“Well, if you went to her and told her that, just told her that she wasn’t involved in any way.”
Okay, back to the writers’ room. Ever since we started this uncertain and frightening journey into the past, almost all of the episodes have been written by Sam Hall and Gordon Russell. I talked the other day about Russell’s recent game-upping, and obviously Hall is beautiful and perfect, so the show has been, on the whole, amazing.
And then along comes Ron Sproat, who’s my third favorite out of three.
Sproat wrote yesterday’s episode, in which the evil witch-vixen Angelique tortured a nine-year-old girl, in order to trick Barnabas into agreeing to marry her.
Now, I don’t specifically have a problem with kid-in-peril storylines, because what’s the use of even having kids on the show if you’re not going to send them out to play in traffic once in a while.
The thing I take issue with is the “I’ll cure Sarah if you marry me” scheme, because Angelique is supposed to be cooler than that. A couple weeks ago, she told Ben that she’d never cast a spell to make Barnabas love her, because he needs to come to her of his own free will. She wants the realness.
So what’s the point of tricking him into marriage when he’s desperate to save his sister’s life? That wasn’t the romantic proposal she’s been dreaming of. Something is wrong with Angelique right now, and I blame Sproat.
One of the problems with Sproat’s scripts is that his dialogue is functional rather than decorative. There are a lot of moments where the characters say things that any other character would say in that situation, and they become interchangeable.
For example, here we are in Jeremiah’s room, watching him die. Jeremiah was shot in a duel the other day, and the outlook isn’t good. At the time, it didn’t look like he was shot in the face, but now his head is completely wrapped in bandages, so I guess maybe he was, unless he’s taken the opportunity to get some elective plastic surgery.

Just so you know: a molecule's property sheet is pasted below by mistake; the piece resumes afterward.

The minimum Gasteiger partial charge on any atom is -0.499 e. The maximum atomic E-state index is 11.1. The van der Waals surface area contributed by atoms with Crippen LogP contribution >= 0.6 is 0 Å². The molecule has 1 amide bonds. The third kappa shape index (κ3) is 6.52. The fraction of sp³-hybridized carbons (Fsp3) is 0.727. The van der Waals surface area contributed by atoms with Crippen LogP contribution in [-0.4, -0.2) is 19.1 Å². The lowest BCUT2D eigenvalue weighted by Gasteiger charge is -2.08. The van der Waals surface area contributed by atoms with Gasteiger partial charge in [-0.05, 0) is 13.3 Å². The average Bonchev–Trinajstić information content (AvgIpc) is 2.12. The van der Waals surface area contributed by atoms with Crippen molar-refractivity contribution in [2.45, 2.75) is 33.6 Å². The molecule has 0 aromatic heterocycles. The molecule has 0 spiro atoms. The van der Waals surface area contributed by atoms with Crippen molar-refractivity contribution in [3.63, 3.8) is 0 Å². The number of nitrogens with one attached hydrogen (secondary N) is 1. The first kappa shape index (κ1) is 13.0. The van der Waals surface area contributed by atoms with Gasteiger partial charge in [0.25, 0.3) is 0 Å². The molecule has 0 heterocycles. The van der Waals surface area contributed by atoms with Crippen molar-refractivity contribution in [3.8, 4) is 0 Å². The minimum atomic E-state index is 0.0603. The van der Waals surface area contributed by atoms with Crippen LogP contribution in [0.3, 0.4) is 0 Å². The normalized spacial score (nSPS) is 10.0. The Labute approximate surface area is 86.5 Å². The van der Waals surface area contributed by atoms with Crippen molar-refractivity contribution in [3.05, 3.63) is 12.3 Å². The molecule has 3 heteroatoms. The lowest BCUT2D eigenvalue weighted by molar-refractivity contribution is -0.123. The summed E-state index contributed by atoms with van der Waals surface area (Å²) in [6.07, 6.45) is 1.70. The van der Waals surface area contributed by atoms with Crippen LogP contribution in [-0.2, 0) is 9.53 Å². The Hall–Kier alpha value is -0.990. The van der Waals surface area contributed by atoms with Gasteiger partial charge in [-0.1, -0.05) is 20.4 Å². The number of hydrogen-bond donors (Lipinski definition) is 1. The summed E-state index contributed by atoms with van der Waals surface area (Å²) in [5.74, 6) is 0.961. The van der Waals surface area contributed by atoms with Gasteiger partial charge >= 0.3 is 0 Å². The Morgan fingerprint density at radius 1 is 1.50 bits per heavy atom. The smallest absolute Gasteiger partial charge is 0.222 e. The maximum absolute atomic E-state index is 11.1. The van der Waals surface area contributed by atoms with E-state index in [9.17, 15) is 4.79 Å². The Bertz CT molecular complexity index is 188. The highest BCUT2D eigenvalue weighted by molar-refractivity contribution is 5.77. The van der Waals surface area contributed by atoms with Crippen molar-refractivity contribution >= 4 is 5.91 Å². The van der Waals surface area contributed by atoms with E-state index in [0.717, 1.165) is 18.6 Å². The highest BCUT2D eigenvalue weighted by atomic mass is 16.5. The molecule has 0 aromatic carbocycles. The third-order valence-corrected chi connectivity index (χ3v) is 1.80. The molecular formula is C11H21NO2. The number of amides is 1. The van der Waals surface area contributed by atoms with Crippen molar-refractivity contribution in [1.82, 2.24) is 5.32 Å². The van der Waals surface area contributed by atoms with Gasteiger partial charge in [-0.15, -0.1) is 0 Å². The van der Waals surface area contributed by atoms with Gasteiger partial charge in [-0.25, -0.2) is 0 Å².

Anyway, the dialogue.
Andre: Why don’t you go to your room, and rest for a while?
Naomi: Your father’s right, Josette. You can’t do anything for Jeremiah. You’ve been sitting here for hours, you must be tired.
Andre: We’ll let you know if there’s any change.
Josette: Jeremiah’s dying because of me. I won’t leave him.
You see what I mean about the functional dialogue? Naomi and Andre could trade lines and it would make no difference at all.
Then she feels a chill. People are always announcing they feel a chill in Ron Sproat scripts. She says it’s a premonition; Jeremiah’s going to die tonight. Why he’s decided to indicate that by creating a localized weather pattern around Josette is left up to the audience to interpret.
So Andre goes downstairs to tell Barnabas that Josette thinks Jeremiah is going to die.
Barnabas registers surprise, saying, “According to the doctor, he showed signs of improvement!” Because doctors are always optimistic about patients who have been shot in the head.
Andre continues, “What frightens me most is she isn’t crying, or hysterical — she’s just quiet. Altogether too quiet, as if she’s mourning for a man who’s already died. As if she feels that she’s responsible for his death.”
Gee, I wonder where that’s coming from. Apparently, people don’t understand other people’s feelings today.
Barnabas: Why should she feel responsible? I was the one that challenged him to a duel; I shot him. His blood is on my hands, not hers.
Andre: Yes, but she was the cause of the duel. If she believes that she killed him, she won’t live past that guilt for the rest of her life… unless you pity her. I mean, her only crime was that she was in love with Jeremiah, and not you.
Barnabas: Perhaps it was.
Andre: Well, if you went to her and told her that, just told her that she wasn’t involved in any way, and that she’s not to blame.
Which is just annoying. Everything is annoying me today.
Barnabas: Perhaps Jeremiah will recover, and he and Josette will live very happily.
Andre: I pray it will happen. Maybe some good should come out of all this.
Barnabas: Yes. Someone in this house will be happy…
That’s a nice sentiment, but maybe you should have thought of that before you shot Jeremiah in the face. I bet he was planning to use that face for something.
But if you want to see happy people in the house, then here comes Angelique, reporting that Sarah is recovering nicely from her voodoo-inflicted illness.
Angelique settles herself at Barnabas’ feet, and asks when he’s planning to tell Josette about their upcoming marriage.
Angelique: It will come as a surprise to her. But then I suppose it will surprise everyone. There will be those who will tell you that I’m not worthy of you. Perhaps they are right.
Barnabas: Don’t say that.
Angelique: I will try to be worthy of you, Barnabas. I will do everything in my power to make you a good wife. You do know that, don’t you?
She completely misinterprets his obvious lack of excitement.
Angelique: What is it? Do you doubt my love for you?